Spiritual Field Trip #1

Blog / Produced by The High Calling
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Last week I wrote about my wife and I making plans to take our children on a series of spiritual field trips to worship with other traditions. We’re very excited about our little project. Sunday was our first field trip, and we headed for Saint Sophia, a Greek Orthodox Church here in San Antonio.

On the way to worship I tried to give the girls a quick overview of Orthodox history and theology. Taking cues from their facial expressions, it was a very hasty lesson, made up of a few simple bullet points:

  • Separated from the Roman Catholic Church about 1000 years ago because of the filioque.
  • Don't worry about what filioque means. You wouldn't care anyway.
  • Have very formal and LONG services.
  • Will probably not understand much of what we hear, but it will be beautiful.
  • Don’t be surprised if much of the service is, in fact, in Greek.

Orthodox worship can be culturally shocking to teen-agers who have spent their lives in the evangelical tradition. The 45 page Divine Liturgy used at Saint Sophia would be hard for newcomers to follow even if half of it wasn't in Greek. But there were parts that attracted the girls’ attention. There was an important moment when the priest emerged from the iconostas with a gleaming, silver covered Bible and announced like a medieval herald that all should attend because holy scripture was to be read. The many candles, the heavy scent of incense puffing out of censers, the dark wood, and the Orthodox art gave the room a majestic feel.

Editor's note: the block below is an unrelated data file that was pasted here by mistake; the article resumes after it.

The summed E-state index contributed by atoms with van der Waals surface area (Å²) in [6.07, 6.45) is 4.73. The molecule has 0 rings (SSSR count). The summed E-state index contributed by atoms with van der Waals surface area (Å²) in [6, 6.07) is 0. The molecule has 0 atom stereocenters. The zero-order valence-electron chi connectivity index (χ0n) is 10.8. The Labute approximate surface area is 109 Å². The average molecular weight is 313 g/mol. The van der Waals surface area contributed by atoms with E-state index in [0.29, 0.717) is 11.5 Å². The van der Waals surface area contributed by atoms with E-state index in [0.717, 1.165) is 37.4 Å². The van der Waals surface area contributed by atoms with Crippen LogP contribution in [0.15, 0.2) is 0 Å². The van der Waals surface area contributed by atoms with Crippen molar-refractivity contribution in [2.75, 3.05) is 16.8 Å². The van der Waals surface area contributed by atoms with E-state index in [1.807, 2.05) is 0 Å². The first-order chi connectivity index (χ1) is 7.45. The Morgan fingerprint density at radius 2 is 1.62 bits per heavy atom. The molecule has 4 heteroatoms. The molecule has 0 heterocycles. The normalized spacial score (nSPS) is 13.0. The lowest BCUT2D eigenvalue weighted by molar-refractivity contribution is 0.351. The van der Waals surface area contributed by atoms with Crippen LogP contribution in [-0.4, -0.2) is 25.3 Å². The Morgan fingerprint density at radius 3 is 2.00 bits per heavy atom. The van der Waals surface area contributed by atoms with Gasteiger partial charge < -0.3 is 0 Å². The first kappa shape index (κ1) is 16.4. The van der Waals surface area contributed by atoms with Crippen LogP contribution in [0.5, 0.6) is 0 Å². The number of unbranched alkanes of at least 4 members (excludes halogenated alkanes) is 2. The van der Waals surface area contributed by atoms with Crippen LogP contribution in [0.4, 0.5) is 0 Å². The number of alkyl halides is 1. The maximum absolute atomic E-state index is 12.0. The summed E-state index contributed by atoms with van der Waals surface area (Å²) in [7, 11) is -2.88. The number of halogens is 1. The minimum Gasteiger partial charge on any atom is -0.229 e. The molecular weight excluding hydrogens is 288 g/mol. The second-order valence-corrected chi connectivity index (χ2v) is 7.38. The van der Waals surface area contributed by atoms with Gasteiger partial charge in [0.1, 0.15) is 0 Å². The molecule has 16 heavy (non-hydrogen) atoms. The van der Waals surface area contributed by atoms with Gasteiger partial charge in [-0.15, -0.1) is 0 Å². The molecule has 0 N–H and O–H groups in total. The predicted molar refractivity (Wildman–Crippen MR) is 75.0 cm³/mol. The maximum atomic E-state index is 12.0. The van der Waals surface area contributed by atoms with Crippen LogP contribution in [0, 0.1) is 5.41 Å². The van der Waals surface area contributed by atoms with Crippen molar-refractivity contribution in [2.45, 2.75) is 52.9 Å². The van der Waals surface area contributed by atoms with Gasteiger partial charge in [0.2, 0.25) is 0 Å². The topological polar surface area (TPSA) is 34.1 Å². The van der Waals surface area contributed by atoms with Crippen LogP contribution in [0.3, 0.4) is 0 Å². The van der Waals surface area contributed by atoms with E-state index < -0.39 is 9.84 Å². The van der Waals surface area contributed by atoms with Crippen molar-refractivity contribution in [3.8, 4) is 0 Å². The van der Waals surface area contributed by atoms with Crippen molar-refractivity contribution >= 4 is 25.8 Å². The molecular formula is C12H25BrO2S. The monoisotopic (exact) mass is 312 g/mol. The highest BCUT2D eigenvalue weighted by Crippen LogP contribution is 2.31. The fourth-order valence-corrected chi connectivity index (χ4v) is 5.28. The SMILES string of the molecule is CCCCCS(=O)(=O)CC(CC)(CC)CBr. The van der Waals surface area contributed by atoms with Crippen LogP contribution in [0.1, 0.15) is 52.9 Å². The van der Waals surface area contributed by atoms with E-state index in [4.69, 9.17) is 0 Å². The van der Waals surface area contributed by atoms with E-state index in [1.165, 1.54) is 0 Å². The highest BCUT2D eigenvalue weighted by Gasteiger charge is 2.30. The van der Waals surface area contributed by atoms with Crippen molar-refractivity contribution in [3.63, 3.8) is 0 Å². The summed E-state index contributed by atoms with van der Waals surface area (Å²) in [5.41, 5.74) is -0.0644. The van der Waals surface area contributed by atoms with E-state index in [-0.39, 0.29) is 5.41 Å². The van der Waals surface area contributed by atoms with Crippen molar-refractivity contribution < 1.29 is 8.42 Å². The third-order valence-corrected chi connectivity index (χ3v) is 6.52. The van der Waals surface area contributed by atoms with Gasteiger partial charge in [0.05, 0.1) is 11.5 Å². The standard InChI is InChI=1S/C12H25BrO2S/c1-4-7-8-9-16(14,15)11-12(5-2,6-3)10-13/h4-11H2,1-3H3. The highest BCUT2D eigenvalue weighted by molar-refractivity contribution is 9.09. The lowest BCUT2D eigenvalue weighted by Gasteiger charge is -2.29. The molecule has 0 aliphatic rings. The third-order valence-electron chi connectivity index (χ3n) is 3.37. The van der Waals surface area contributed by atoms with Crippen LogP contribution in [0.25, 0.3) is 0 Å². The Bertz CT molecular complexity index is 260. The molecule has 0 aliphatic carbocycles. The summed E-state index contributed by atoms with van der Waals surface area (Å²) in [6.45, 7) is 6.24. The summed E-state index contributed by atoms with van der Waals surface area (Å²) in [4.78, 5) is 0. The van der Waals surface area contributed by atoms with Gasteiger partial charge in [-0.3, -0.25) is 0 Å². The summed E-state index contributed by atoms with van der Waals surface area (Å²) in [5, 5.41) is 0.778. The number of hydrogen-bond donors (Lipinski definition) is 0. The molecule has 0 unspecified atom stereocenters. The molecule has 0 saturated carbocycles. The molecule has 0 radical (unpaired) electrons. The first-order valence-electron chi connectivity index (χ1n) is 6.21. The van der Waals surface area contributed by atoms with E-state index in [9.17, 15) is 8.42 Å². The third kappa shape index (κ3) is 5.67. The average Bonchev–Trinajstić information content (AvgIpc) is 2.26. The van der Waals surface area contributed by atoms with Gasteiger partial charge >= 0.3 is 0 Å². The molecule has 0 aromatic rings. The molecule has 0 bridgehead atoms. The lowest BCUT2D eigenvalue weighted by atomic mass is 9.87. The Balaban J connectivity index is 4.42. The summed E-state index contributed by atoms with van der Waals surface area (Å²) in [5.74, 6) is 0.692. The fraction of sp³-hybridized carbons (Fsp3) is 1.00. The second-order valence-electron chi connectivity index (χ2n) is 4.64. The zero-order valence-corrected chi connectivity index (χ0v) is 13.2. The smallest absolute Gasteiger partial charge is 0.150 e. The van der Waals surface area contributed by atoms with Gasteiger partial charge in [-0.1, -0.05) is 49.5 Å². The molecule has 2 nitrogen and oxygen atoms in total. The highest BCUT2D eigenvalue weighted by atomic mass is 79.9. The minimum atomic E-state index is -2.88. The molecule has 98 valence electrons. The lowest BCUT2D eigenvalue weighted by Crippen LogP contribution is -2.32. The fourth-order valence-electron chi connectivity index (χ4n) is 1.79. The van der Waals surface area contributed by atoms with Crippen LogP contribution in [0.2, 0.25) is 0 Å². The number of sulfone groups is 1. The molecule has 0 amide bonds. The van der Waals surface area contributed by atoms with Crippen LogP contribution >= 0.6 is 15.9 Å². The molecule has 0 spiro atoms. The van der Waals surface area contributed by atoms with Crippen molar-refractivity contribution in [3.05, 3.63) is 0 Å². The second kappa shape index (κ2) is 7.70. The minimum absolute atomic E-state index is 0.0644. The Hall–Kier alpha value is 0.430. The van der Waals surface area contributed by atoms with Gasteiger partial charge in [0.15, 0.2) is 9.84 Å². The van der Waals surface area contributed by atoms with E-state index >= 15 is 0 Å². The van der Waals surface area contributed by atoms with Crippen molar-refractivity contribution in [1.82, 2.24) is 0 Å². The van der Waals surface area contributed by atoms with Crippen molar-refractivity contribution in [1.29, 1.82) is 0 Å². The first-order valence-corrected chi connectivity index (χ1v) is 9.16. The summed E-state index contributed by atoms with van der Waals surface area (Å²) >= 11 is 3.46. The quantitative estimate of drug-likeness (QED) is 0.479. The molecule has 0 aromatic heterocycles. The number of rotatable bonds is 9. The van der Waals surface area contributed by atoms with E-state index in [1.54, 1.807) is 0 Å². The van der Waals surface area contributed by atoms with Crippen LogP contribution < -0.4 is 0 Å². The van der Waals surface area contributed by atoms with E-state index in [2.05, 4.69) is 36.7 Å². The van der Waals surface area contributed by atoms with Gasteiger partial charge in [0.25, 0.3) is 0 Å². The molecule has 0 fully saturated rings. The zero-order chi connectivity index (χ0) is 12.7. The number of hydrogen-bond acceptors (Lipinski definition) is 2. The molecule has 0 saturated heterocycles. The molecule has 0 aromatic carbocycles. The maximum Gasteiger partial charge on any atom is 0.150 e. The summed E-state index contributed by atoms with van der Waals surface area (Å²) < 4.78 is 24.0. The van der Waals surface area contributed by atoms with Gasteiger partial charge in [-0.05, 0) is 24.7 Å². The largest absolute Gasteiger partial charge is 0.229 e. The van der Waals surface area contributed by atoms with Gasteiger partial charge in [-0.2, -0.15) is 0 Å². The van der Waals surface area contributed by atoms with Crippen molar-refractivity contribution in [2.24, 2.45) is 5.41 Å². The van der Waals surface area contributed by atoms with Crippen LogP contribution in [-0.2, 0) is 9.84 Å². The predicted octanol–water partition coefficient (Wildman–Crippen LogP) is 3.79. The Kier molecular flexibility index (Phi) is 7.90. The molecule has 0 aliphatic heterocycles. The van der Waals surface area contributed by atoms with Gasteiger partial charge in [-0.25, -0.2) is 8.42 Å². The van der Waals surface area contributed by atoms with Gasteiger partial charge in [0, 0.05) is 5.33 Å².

At one point in the service, the priest came down the left aisle of the church with a contingency of robed boys, carrying the elements of communion, the body and blood of Christ. The congregation turned to face the elements as the priest crossed the back of the church and went back up the center aisle. Many worshippers turned 360 degrees in their pews to respectfully keep their faces toward the sacred elements. We followed their lead and turned respectfully in our pews as well, honored to be part of the worshipping body of Christ on this day.

When it was over we went out for lunch at Jim’s, a famous diner here in our city. We enjoyed eggs and french toast while talking about what we had seen. The girls, understandably, had some questions. They wondered about the use of incense in worship. I didn’t have a good answer for them, but we noted that using incense meant all five of our senses were involved in worship. You see and hear the singing. You touch and embrace other worshippers. You smell the incense. And you taste the elements of communion. My middle daughter said, “I think it’s cool that your church would have a distinct smell, you know?” We also all agreed that the deep reverence the community at Saint Sophia held for communion was a powerful witness to this sacred Christian ritual. And we wondered if perhaps we evangelicals don’t offer and receive communion a little too casually at times.

But the most interesting discussion had to do with how hard Orthodox worship is for visitors to understand and follow. Many evangelical churches pride themselves on being easy to understand and “relevant,” whatever that means. I asked the girls how user-friendly they thought a church should be. We couldn't come up with an easy answer for that question. We felt that it is good for visitors to understand what is going on in worship, but if you change your worship style every ten years to keep up with the fickle tastes of our culture, you run the risk of losing theological depth. I thought it was a good Sunday. The girls were interested and engaged. We had a meaningful time of worship that stretched us spiritually and physically. And the conversation after was lively. I think this is a good start.

Gordon Atkinson

I think our next visit will be to the most user-friendly church we can find - a mega-church with contemporary worship music, video screens, and easily understood theology.